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Australia and UK Open F-35 Reprogramming Laboratory in US

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Australia and UK Open F-35 Reprogramming Laboratory in US

Australia’s and the UK’s F-35 capabilities are moving forward.

Australia and UK Open F-35 Reprogramming Laboratory in US
Credit: Royal Australian Air Force

Australia and the United Kingdom have opened an F-35 Reprogramming Laboratory at Eglin Air Force Base in Florida that will provide the Royal Australian Air Force’s (RAAF) and Royal Air Force’s (RAF) burgeoning fleets of F-35 Lockheed Martin fifth-generation Lightning II F-35A Joint Strike Fighters with a threat library — known as Mission Data Files (MDF) — to facilitate the processing of data compiled by the aircraft’s sensors and other support platforms. 

“The Reprogramming Laboratory produces Mission Data Files (MDFs for Australian and U.K. F-35s) which compiles information about the operating environment and assets in an area, before being loaded onto the aircraft pre-flight using a portable hard drive,” Australian Minister of Defense Linda Reynolds was quoted as saying in a February 25 statement. “Combined with the aircraft’s advance sensor suite, this provides the pilot with a clearer battlespace picture.”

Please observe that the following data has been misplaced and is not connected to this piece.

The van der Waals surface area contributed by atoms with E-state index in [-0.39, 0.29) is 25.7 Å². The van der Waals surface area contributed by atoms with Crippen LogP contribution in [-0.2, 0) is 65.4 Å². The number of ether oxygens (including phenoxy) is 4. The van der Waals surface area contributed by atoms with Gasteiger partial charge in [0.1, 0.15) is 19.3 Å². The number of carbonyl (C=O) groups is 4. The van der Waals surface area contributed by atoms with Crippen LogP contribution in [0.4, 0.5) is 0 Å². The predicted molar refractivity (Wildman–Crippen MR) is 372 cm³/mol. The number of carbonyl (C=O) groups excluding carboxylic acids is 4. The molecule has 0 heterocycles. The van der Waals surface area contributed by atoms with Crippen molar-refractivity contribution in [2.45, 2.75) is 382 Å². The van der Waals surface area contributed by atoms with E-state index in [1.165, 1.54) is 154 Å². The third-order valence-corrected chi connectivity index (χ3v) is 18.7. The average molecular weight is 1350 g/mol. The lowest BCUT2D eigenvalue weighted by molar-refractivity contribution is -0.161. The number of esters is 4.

Reynolds hailed the opening of the Reprogramming Laboratory as “a key milestone in the delivery of this program to the Australian Defense Force.”

Australia and the U.K. are reportedly co-funding and supporting the laboratory under a 50/50 funding arrangement. “The Reprogramming Laboratory will support Australian and U.K. F-35s by developing, verifying, validating and issuing F-35 MDFs for Australian and U.K.-fielded F-35s,” the press statement adds. 

The RAAF accepted delivery of is first two F-35As at RAAF Base Williamtown in New South Wales in December 2018 with a total of 33 aircraft delivered to the service by the end of 2020. The RAAF’s entire fleet of 72 F-35As is expected to reach full operating capability (FOC) by 2023 with initial operating capability (IOC) set for December of this year. 

The F-35A is replacing the RAAF’s aging fleet of F/A-18A/B Hornets and will operate in conjunction with the  Boeing F/A-18F Super Hornets and EA-18G Growlers. As I wrote in December 2019, the Australian government may be mulling an expansion of its F-35 force: 

There has also been speculation among defense experts that Australia will acquire the F-35B, capable of vertical or short takeoffs and vertical landings (STOVL) without requiring a catapult launcher, for the Royal Australian Navy’s two largest warships, the Canberra-class landing helicopter docks (LHD) HMAS Canberra and HMAS Adelaide.

The Australian government, however, has rejected the proposal as too costly. Military experts have also noted that a conversion would be technically complex and dilute the Canberraclass LHDs’ amphibious warfare mission. Nonetheless, the procurement of the F-35B cannot be ruled out entirely.

The Australian Department of Defense and Lockheed Martin announced a five-year $61 million contract to streamline operational support for the RAAF’s F-35A fleet in August 2019. During the same month locally-trained pilots flew a F-35A of the RAAF for the first time.